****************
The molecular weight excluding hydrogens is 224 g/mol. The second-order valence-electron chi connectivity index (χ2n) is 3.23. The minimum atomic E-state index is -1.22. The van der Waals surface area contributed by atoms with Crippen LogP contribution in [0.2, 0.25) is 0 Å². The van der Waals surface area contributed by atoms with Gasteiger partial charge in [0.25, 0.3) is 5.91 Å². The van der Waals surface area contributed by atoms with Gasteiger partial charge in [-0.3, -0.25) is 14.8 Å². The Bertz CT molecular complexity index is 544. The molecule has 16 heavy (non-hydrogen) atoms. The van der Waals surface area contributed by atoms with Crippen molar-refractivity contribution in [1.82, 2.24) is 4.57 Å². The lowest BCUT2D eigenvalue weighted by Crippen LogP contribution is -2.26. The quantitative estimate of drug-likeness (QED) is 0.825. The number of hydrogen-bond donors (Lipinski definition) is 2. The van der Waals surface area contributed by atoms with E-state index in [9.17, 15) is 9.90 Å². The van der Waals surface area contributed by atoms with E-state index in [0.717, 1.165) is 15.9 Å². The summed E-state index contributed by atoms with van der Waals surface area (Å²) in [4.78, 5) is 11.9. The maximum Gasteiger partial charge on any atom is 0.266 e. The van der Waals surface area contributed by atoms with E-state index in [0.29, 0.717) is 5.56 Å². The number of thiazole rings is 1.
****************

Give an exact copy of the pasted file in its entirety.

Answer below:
The molecular weight excluding hydrogens is 224 g/mol. The second-order valence-electron chi connectivity index (χ2n) is 3.23. The minimum atomic E-state index is -1.22. The van der Waals surface area contributed by atoms with Crippen LogP contribution in [0.2, 0.25) is 0 Å². The van der Waals surface area contributed by atoms with Gasteiger partial charge in [0.25, 0.3) is 5.91 Å². The van der Waals surface area contributed by atoms with Gasteiger partial charge in [-0.3, -0.25) is 14.8 Å². The Bertz CT molecular complexity index is 544. The molecule has 16 heavy (non-hydrogen) atoms. The van der Waals surface area contributed by atoms with Crippen molar-refractivity contribution in [1.82, 2.24) is 4.57 Å². The lowest BCUT2D eigenvalue weighted by Crippen LogP contribution is -2.26. The quantitative estimate of drug-likeness (QED) is 0.825. The number of hydrogen-bond donors (Lipinski definition) is 2. The van der Waals surface area contributed by atoms with E-state index in [9.17, 15) is 9.90 Å². The van der Waals surface area contributed by atoms with E-state index in [0.717, 1.165) is 15.9 Å². The summed E-state index contributed by atoms with van der Waals surface area (Å²) in [4.78, 5) is 11.9. The maximum Gasteiger partial charge on any atom is 0.266 e. The van der Waals surface area contributed by atoms with E-state index in [0.29, 0.717) is 5.56 Å². The number of thiazole rings is 1.